As part of his Wednesday article on the Kraken’s trade deadline impact, The Athletic’s Pierre LeBrun reported that the Kraken will complete their $650 million payment to the league by late April, which LeBrun noted is just a little later than Vegas four years ago. The Kraken’s expansion draft is more than three months away and the team doesn’t start play until October, so on the surface it may seem that there’s no issue with that timeline. What’s the hurry? Well, it may be putting the Kraken at a competitive disadvantage.
As present as they are in all the league’s affairs, the Kraken aren’t an official NHL franchise just yet. They have a GM, a logo, a soon to be finished arena, and employees, but they won’t officially join the league until the last payment closes. Once they become an official franchise, the Kraken can then begin signing free agents and making player transactions like every other team in the league.
While the Kraken won’t need a full roster of players until October, college free agent season has already begun and teams are currently in the process of negotiating with players who have completed their NCAA season. Josh Dunne, Mike Hardman, and Jordan Kawaguchi signed with teams right away while Matt Kiersted, who according to some is the top college free agent of this year’s class, was signed by the Florida Panthers just two days ago. Coveted free agents like Akito Hirose (younger brother of Red Wings forward Taro Hirose) and Michigan goalie Strauss Mann remain unsigned, but probably not for long. Because their final payment isn’t complete, the Kraken are forced to sit on the sidelines while other teams scoop up these players.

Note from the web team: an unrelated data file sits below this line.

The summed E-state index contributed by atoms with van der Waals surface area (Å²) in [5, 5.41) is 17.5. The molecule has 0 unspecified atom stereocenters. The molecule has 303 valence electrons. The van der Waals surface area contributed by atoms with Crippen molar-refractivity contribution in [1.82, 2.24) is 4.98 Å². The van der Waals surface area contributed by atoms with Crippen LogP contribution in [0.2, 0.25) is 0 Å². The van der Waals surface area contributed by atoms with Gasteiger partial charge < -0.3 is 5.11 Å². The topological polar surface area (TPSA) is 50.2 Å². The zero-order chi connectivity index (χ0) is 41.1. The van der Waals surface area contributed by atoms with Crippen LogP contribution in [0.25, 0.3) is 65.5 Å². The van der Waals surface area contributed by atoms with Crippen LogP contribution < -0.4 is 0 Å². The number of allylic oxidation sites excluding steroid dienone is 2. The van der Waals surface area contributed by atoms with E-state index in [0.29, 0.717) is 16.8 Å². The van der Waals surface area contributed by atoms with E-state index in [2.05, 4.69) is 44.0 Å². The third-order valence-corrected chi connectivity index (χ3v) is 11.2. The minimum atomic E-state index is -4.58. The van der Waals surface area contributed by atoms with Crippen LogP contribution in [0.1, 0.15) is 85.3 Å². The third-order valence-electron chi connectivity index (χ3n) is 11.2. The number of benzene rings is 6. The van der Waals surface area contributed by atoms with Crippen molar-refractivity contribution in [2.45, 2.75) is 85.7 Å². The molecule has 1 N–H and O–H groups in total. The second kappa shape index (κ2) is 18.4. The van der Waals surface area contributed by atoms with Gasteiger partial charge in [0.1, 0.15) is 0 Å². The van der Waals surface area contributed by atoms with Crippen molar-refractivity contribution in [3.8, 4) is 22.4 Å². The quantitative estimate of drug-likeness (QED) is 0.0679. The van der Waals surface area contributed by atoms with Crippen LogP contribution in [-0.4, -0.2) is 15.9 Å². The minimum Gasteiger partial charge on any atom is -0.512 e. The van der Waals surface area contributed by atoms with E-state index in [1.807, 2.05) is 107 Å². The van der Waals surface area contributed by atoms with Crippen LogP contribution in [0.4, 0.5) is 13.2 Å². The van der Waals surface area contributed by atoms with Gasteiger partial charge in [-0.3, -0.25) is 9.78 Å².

What kind of players are the Kraken missing out on? College free agents don’t tend to be superstars, and can be very hit-or-miss. Torey Krug, Kevin Hayes, Justin Schultz, and Tyler Bozak stand out as recent college free agent success stories. However for every Krug or Hayes, there are several Jimmy Veseys. Jimmy Vesey, who signed a bonus-laden contract with the New York Rangers in 2016 after much fanfare, never lived up to expectations and has found himself on the waiver wire this season. Ultimately, the median outcome for a college free agent is somewhere between useful depth player and career AHLer. This year’s college free agent class doesn’t feature a can’t miss player like some other years, but there are several intriguing options like Hirose and Mann that could be good additions to the Kraken’s prospect pool. The bottom line is, if there is a college free agent that Ron Francis likes, right now he can’t sign him- and that’s a problem.
I know that finances are always a tricky subject and that applies even more so during a pandemic. But the delay in the Kraken’s final payment to the league is now costing them a chance at players that could contribute to their success. This will be a situation to continue to monitor, as even more free agents, those currently playing Canadian junior hockey, will start to sign with teams soon. Hopefully the Kraken will close their final payment as soon as possible.